Child abuse in the home is an exceptionally difficult topic for teachers. Failure to detect and respond appropriately to abuse has led to some high-profile cases where children have died through abuse and neglect, and the agencies – schools, social workers, doctors – have collectively been held responsible in the minds of the public for not seeing the signs.
Yet teachers have not always acted upon their suspicions. There are several reasons for this: fear of being wrong and its consequences for their career; fear of the parents involved; and fear of dragging the child through a long and often disturbing process being just three.
Abuse comes in four key forms: emotional, sexual, physical and neglect. The symptoms of all these are different but if any is suspected, a teacher has a moral, and in the UK, a legal duty to act. It does not matter what the teacher’s concerns are: they must act in some professional and careful way. The laws are different in different jurisdictions: Ontario has a similar provision to the UK and the obligations of parts of the USA are laid down on the childwelfare.gov website.
As the cases of Baby P and Victoria Climbie in the UK highlighted, not being vigilant when a child has been abused can have drastic consequences. If the first signs of abuse are not reported, the abuse can continue and escalate. The first signs will vary according to the child and the nature of the abuse, but teachers should look out for mood changes, bruises, and anything the child says that could indicate abuse.
In the case of abuse in the home, vigilance on the part of teachers means reporting to the designated Child Protection Officer (if you are a teacher in the UK) or, in fact, anyone at the top of the leadership chain in school. This way the teacher enables the school to contact social services at the earliest opportunity.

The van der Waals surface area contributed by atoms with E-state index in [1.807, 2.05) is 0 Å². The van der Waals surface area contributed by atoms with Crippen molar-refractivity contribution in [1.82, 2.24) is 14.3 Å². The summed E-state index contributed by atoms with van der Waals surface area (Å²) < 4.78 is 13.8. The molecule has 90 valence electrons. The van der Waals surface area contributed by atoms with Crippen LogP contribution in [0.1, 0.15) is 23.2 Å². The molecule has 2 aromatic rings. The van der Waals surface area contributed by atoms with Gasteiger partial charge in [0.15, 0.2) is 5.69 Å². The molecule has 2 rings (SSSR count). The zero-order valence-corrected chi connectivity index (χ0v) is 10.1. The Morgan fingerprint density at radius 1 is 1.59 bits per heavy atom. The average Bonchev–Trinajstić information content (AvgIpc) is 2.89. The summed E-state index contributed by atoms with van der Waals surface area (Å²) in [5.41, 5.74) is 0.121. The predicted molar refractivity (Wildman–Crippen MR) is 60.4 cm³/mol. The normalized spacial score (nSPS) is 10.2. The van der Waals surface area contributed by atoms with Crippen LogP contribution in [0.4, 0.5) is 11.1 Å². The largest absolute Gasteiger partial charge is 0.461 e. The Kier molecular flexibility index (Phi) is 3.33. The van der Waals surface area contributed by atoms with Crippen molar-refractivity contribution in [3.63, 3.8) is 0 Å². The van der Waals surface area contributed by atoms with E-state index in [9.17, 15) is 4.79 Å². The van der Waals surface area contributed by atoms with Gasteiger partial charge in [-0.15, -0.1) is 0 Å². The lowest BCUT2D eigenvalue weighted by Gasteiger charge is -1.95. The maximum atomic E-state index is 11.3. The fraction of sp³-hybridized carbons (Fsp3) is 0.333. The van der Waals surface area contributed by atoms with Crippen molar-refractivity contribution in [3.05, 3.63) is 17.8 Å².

Vigilance also means making notes and keeping them secure. A teacher must be able to defend their conduct and be able to refer to things the child has told them. Failure to keep notes, especially in the context of a busy school life, means failure to retain the facts.
Incidentally, vigilance also means remembering that the interests of the child are paramount. The advice of colleagues is irrelevant, as is a child’s desire to keep it secret. Sometimes a child will ask a teacher to keep these things between them, but a teacher is not empowered to do this and the teacher needs to ensure that they do not promise any such thing. If that means the child is unwilling to talk, then this is part of the investigation process and should be noted as such.
Teachers also need to be able to disentangle abuse from playground scrapes. A bruise that could have been obtained on the playground will not need to be reported unless it is accompanied by other concerns, or is something that recurs on the child. Teachers should use professional judgement at all times. This does not mean ignoring bruises, but it means if there is a concern, it should be discussed, first with the child and then with the responsible teachers at school. It may mean observing the child’s behaviour in school more closely or having a chat with their parents about how much they throw themselves around on the playground.
However difficult it may be, teachers need to remember for whom they are primarily responsible: the children. Not themselves, not the parents, not even their principals. If they have a concern, they must record it and act on it, even if it means having a chat with the Child Protection Officer. It could be the first step that saves a life.